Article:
As an upfront precautionary measure, let me just say that, generally speaking, I’m not much of a Jack Black fan. This inherent contempt for the fellow isn’t based on anything more quantifiable than a sense of annoyance at what I perceive to be chronic unfunniness, but, then again, Black’s film roles are usually that of a bitter schmuck, which just doesn’t do it for me. However, as luck would have it, and in harmony with a film that indulges in the notion of chance-acquired fortune, the voice of Jack Black comes off as pretty likeable in Kung Fu Panda. Obviously, it doesn’t hurt that the film itself is, ultimately, both personable and entertaining, despite a plot that doesn’t rise above a well-worn, formulaic set of clichés. With all the incongruity of a surfing penguin and the dare-to-dream qualities of a bee resisting a life of dronage, Kung Fu Panda doesn’t bring anything new to the children’s animation genre. However, this complaint seems trivial compared to a film that keeps its “awesomeness” well-executed and tightly paced. This is quite the vast accomplishment for a summer blockbuster, for in just 90 minutes, the film delivers an exhilarating set of action sequences and an everyday luminary that the audience can identify with. So, the quintessential slacker puts his chutzpah in motion, and he isn’t such a bad role model after all.
Visually speaking, Kung Fu Panda is pretty damn top-shelf. The film’s look is modelled on Chinese landscapes and associated motifs, and the result is the spectacular stuff we usually get from DreamWorks Animation’s computer-generated features. However, those audience members with old-school sensibilities will find themselves more captivated by the prologue’s hand-drawn, stylized 2-D animation, which evokes the feel of a graphic novel. This particular opening sequence draws us into our protagonist’s dream world, in which he fulfills a legendary status of heroic measure where there is “no match for his bodacity.” By day, this dreamer is the pudgy, awkward panda bear named Po (Black), a worker in a noodle restaurant owned by his father, Mr. Ping (James Hong), who wants his son to follow the family legacy: “We’re noodle people, Po. Broth runs in our veins.” Never mind that Po is the only panda in his village and that his father is a goose, which is a nagging discrepancy that is best forgotten. Po is voiced by Black in full-on “Tenacious D” mode, only minus all the dirty jokes. Oddly, the directors’ decision not to reign in Black’s ostentatiousness actually works in Kung Fu Panda. This comes in sharp contrast to the also effective restraint of Jim Carrey’s persona in the recent Horton Hears A Who picture. Somehow, Po seems to truly embody a kinder, gentler Jack Black, from the panda’s stocky build to his expressively caterpillarlike eyebrows. It’s almost as if the panda’s animation was crafted with the actor in mind.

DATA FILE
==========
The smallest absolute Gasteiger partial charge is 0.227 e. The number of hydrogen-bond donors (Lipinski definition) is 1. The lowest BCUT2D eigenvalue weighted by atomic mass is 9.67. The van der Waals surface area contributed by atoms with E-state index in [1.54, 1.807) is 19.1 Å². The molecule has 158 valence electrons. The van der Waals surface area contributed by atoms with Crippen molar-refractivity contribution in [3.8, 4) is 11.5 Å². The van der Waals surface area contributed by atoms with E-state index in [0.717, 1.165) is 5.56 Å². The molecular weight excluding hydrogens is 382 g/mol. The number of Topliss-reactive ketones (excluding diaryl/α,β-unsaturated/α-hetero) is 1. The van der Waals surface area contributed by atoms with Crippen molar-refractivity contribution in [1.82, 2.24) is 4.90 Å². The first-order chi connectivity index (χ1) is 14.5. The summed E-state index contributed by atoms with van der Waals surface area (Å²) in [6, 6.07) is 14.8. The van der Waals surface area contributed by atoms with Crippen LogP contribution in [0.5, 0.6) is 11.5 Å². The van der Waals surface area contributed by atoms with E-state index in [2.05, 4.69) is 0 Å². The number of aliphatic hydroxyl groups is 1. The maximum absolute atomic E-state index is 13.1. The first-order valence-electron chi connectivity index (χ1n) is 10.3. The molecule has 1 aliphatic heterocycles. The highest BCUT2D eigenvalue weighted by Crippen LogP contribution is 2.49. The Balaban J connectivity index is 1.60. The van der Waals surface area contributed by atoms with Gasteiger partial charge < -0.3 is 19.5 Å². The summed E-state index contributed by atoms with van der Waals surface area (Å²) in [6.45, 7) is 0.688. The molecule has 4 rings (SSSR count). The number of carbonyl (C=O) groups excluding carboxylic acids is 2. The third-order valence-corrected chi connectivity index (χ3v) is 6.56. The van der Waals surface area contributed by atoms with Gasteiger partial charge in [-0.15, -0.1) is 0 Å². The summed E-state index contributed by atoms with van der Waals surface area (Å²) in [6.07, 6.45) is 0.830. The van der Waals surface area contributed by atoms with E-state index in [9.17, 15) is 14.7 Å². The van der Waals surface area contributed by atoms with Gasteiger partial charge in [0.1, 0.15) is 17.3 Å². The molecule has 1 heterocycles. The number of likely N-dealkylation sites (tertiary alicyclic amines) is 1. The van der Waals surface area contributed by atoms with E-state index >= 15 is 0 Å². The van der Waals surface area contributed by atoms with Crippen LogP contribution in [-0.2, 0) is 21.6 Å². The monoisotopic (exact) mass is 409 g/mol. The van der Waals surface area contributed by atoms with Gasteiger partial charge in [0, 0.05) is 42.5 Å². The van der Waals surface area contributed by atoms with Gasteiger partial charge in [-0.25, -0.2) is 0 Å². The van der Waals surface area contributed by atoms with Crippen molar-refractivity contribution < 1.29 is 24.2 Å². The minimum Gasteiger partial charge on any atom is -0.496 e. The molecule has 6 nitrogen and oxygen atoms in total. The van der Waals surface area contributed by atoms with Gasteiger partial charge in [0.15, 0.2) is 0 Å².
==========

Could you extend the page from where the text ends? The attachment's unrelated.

As the typical fanboy, Po barely holds onto his day job and, at every opportunity, steals away a few moments with his Furious Five action figures. Meanwhile, the village’s enigmatic Master Oogway (Randall Duk Kim), an ancient turtle, experiences a vision that foretells the prison escape of the vicious snow-leopard Tai Lung (the delightfully villainous Ian McShane). Ooogway determines that the time has arrived for the Millenial ceremony, in which Oogway shall choose the almighty Dragon Warrior, who will rid the village of its threat and restore the valley to peace. Oogway’s meerkat underling, Master Shifu (Dustin Hoffman), has trained a group of kung-fu masters, the Furious Five, in lifelong preparation for this moment. It is presumed that Oogway will select one of them — Tigress (Angelina Jolie), Crane (David Cross), Viper (Lucy Liu), Mantis (Seth Rogen), or Monkey (Jackie Chan) — as the one who shall singlehandedly hold the secrets of absolute power. However, due to the last minute perserverance of Po to launch himself into the ceremonial arena as an audience member, he unwittingly lands between Tigress and Oogway’s outstretched finger as he points to the Chosen One. Such is the role of destiny. Po is declared to be the Dragon Warrior and comically carried away, with much effort, for kung fu training. Naturally, the Furious Five are pretty pissed off at this new development and make their scorn of their new colleague (and superior) apparent. One by one, Po’s heroes slam literal and metaphorical doors in his pudgy face as he ironically declares, “Big fan!” As the saying goes, one should never meet one’s heroes.